Briefly, a programme of cost reduction consists of the following:
a. Numerous centres or points where costs are incurred are located and grouped according to departmental responsibility.
b. Each such point or group or points is then submitted a value analysis scheme to determine whether optimum efficiency has been achieved in its performance or whether there is a norm for cost reductions.
c. Suitable techniques are, therefore, applied to reduce costs. No cost reduction programme can be effective unless a joint effort is made by all the departments concerned and the plan is linked with responsible management. Allocation of responsibility of the various cost reduction levels of management is an important requirement for control of cost reduction of the operation and spheres under his control.
The programme for cost reduction should be clearly defined and responsibilities delegated. Thus, each executive should be aware of his role in the over-all scheme of cost reduction and of the function he has to perform.
3. Steps taken for Success of Cost Reduction Programme:
a. A cost reduction programme must be appropriate to the organisation.
b. A cost reduction programme should not be taken as a onetime activity. It is a continuous activity aimed at reducing cost continuously by innovating new ideas from time to time. Cost reduction is a corrective function based on the philosophy that every human action can be improved by continuous effort.
c. Cost reduction should not be done by arbitrary cost slashing. It should be real and permanent reduction in cost.
d. To make cost reduction programme acceptable to the employees of the organisation, the example of cost reduction should be first set by top executives. The success of cost reduction programme depends upon the co-operation of all persons involved in the programme.
e. Persons giving innovative ideas for cost reductions should be suitably rewarded by giving raise in wages and salaries, promotion and special awards.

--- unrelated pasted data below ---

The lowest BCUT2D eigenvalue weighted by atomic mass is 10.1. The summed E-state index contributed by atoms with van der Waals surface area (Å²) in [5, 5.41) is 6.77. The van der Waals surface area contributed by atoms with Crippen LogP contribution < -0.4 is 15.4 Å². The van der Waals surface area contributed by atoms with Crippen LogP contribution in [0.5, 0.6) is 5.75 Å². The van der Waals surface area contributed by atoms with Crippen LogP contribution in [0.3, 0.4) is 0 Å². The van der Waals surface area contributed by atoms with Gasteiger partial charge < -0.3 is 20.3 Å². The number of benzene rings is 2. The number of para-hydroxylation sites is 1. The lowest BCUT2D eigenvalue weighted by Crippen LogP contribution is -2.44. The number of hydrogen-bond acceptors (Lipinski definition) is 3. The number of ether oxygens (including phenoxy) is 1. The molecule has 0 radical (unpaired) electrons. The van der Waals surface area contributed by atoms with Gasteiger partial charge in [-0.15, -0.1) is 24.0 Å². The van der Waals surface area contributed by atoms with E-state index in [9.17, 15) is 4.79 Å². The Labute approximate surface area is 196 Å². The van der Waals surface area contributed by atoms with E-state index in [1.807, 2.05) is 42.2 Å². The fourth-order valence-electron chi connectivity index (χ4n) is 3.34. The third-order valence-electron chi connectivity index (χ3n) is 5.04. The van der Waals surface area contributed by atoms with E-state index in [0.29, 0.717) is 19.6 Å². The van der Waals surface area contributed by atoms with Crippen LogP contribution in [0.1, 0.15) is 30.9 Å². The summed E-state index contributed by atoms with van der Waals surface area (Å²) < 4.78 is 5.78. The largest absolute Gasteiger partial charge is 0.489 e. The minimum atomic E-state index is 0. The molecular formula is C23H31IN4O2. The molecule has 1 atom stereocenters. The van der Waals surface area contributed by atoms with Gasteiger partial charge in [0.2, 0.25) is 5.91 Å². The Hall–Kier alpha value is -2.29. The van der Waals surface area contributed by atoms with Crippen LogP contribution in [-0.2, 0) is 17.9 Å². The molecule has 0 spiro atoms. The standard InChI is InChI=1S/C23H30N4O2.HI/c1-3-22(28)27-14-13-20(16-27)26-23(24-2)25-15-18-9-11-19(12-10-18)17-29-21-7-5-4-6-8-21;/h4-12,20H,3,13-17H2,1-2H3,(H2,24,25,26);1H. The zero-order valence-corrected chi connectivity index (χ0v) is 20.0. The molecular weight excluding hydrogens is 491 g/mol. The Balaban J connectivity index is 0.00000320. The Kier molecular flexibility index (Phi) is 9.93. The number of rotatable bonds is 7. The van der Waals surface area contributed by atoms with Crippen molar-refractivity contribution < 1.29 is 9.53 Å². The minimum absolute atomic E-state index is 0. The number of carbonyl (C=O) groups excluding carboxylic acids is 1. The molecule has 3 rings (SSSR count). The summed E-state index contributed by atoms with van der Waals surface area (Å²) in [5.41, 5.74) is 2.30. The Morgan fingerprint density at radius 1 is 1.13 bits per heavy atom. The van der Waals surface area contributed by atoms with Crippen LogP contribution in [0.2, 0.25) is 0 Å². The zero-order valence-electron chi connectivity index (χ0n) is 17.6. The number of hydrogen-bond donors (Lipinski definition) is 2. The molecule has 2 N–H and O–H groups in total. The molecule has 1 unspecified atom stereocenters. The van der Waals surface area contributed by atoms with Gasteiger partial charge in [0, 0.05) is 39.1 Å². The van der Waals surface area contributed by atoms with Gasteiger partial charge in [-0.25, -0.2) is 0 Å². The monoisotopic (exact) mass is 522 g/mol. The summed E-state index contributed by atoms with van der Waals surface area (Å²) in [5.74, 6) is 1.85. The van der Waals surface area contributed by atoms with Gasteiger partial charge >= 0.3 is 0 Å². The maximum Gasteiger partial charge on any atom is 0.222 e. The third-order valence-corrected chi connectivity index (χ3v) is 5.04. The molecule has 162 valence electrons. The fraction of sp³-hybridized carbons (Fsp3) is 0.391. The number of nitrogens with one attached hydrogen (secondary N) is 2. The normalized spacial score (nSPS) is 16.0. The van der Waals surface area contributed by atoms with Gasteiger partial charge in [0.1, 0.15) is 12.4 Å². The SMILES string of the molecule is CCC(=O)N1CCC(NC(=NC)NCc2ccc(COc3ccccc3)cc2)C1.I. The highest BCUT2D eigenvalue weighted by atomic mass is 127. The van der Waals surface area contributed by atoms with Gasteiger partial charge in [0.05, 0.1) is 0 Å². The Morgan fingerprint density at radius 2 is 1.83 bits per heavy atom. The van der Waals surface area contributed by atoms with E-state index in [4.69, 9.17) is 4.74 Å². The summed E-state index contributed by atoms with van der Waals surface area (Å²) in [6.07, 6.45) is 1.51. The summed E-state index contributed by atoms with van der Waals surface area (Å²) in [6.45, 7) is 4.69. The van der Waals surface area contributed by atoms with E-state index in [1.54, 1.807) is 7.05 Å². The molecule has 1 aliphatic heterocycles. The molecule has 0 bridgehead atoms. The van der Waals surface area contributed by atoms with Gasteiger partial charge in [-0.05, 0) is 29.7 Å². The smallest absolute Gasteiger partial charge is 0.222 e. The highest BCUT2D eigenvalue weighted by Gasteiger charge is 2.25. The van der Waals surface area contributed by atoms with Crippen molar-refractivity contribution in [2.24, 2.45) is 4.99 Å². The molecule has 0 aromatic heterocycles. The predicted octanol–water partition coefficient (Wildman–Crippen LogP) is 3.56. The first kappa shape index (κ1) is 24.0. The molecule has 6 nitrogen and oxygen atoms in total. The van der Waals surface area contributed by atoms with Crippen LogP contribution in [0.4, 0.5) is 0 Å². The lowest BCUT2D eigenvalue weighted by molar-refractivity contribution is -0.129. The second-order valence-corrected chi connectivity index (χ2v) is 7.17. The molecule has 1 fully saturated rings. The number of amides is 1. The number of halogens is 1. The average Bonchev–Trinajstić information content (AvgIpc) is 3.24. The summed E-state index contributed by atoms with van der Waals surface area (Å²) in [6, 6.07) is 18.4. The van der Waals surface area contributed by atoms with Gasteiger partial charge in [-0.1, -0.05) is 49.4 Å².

f. A cost reduction programme should not merely take into consideration reduction in cost but it should also consider all other factors (i.e. social and legal aspects) which will be affected by the programme of cost reduction.
g. A cost reduction programme should be evolved with the idea that even the most efficient firms incur unnecessary costs, that is, there is always scope for cost reduction in every firm.
h. There should not be any overlap between the cost reduction measures, that is, there should not be double counting of cost reductions.
4. Tools and Techniques of Cost Reduction:
The various techniques and tools used for achieving cost reduction are practically the same which have been suggested for cost control.
Some of these are:
(i) Budgetary control,
(ii) Standard costing,
(iii) Standardisation of products and tools and equipment’s,
(iv) Simplification and variety reduction,
(u) Improvement in design,
(vi) Material control,
(vii) Labour control,
(viii) Overhead control,
(ix) Production planning and control,
(xi) Operation research,
(xii) Market research,
(xiii) Planning and control of finance,
(xiv) Value analysis,
(xv) Quality measurement and research,
(xvi) Cost benefits analysis.
(xvii) Contribution Analysis
(xix) Job Evaluation and Merit Rating.
5. Advantages of Cost Reduction:
Cost reduction causes a definite increase in margins. The saving in cost may also be passed to consumers in the form of lower prices or more quantity in the same price. This will create more demand for the products, economies of large scale production, more employment through industrialisation and all-round improvement in the standard of living.